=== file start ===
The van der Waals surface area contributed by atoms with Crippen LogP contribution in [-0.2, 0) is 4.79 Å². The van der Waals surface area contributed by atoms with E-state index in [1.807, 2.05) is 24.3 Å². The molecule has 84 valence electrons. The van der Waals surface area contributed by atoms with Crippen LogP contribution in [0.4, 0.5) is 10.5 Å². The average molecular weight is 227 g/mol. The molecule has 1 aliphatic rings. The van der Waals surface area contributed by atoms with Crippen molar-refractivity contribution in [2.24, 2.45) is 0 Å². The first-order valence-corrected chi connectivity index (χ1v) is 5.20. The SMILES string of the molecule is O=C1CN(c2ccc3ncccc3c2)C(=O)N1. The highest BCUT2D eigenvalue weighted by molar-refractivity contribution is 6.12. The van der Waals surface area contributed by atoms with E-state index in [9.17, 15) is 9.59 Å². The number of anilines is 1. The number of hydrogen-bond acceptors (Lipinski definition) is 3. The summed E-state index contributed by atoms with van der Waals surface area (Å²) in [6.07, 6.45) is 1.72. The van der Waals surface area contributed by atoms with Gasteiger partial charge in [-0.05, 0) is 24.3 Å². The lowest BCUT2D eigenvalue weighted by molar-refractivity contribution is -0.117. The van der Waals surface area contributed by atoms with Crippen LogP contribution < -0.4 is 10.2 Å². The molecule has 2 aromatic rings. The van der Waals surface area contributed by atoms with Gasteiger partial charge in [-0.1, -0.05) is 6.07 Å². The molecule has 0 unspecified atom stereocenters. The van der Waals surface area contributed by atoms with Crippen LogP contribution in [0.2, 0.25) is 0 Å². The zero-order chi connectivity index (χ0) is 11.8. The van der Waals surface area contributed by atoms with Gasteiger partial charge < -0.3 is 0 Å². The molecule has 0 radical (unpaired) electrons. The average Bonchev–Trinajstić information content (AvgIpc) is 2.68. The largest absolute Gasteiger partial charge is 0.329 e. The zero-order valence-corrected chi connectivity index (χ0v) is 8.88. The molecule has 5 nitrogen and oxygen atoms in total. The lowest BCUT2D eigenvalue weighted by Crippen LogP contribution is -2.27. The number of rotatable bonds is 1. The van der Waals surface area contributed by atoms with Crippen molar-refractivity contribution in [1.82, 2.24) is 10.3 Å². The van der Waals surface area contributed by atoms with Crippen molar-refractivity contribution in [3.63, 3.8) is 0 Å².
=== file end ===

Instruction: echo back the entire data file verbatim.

The van der Waals surface area contributed by atoms with Crippen LogP contribution in [-0.2, 0) is 4.79 Å². The van der Waals surface area contributed by atoms with E-state index in [1.807, 2.05) is 24.3 Å². The molecule has 84 valence electrons. The van der Waals surface area contributed by atoms with Crippen LogP contribution in [0.4, 0.5) is 10.5 Å². The average molecular weight is 227 g/mol. The molecule has 1 aliphatic rings. The van der Waals surface area contributed by atoms with Crippen molar-refractivity contribution in [2.24, 2.45) is 0 Å². The first-order valence-corrected chi connectivity index (χ1v) is 5.20. The SMILES string of the molecule is O=C1CN(c2ccc3ncccc3c2)C(=O)N1. The highest BCUT2D eigenvalue weighted by molar-refractivity contribution is 6.12. The van der Waals surface area contributed by atoms with E-state index in [9.17, 15) is 9.59 Å². The number of anilines is 1. The number of hydrogen-bond acceptors (Lipinski definition) is 3. The summed E-state index contributed by atoms with van der Waals surface area (Å²) in [6.07, 6.45) is 1.72. The van der Waals surface area contributed by atoms with Gasteiger partial charge in [-0.05, 0) is 24.3 Å². The lowest BCUT2D eigenvalue weighted by molar-refractivity contribution is -0.117. The van der Waals surface area contributed by atoms with Crippen LogP contribution < -0.4 is 10.2 Å². The molecule has 2 aromatic rings. The van der Waals surface area contributed by atoms with Gasteiger partial charge in [-0.1, -0.05) is 6.07 Å². The molecule has 0 unspecified atom stereocenters. The van der Waals surface area contributed by atoms with Crippen LogP contribution in [0.2, 0.25) is 0 Å². The zero-order chi connectivity index (χ0) is 11.8. The van der Waals surface area contributed by atoms with Gasteiger partial charge < -0.3 is 0 Å². The molecule has 0 radical (unpaired) electrons. The average Bonchev–Trinajstić information content (AvgIpc) is 2.68. The largest absolute Gasteiger partial charge is 0.329 e. The zero-order valence-corrected chi connectivity index (χ0v) is 8.88. The molecule has 5 nitrogen and oxygen atoms in total. The lowest BCUT2D eigenvalue weighted by Crippen LogP contribution is -2.27. The number of rotatable bonds is 1. The van der Waals surface area contributed by atoms with Crippen molar-refractivity contribution in [1.82, 2.24) is 10.3 Å². The van der Waals surface area contributed by atoms with Crippen molar-refractivity contribution in [3.63, 3.8) is 0 Å².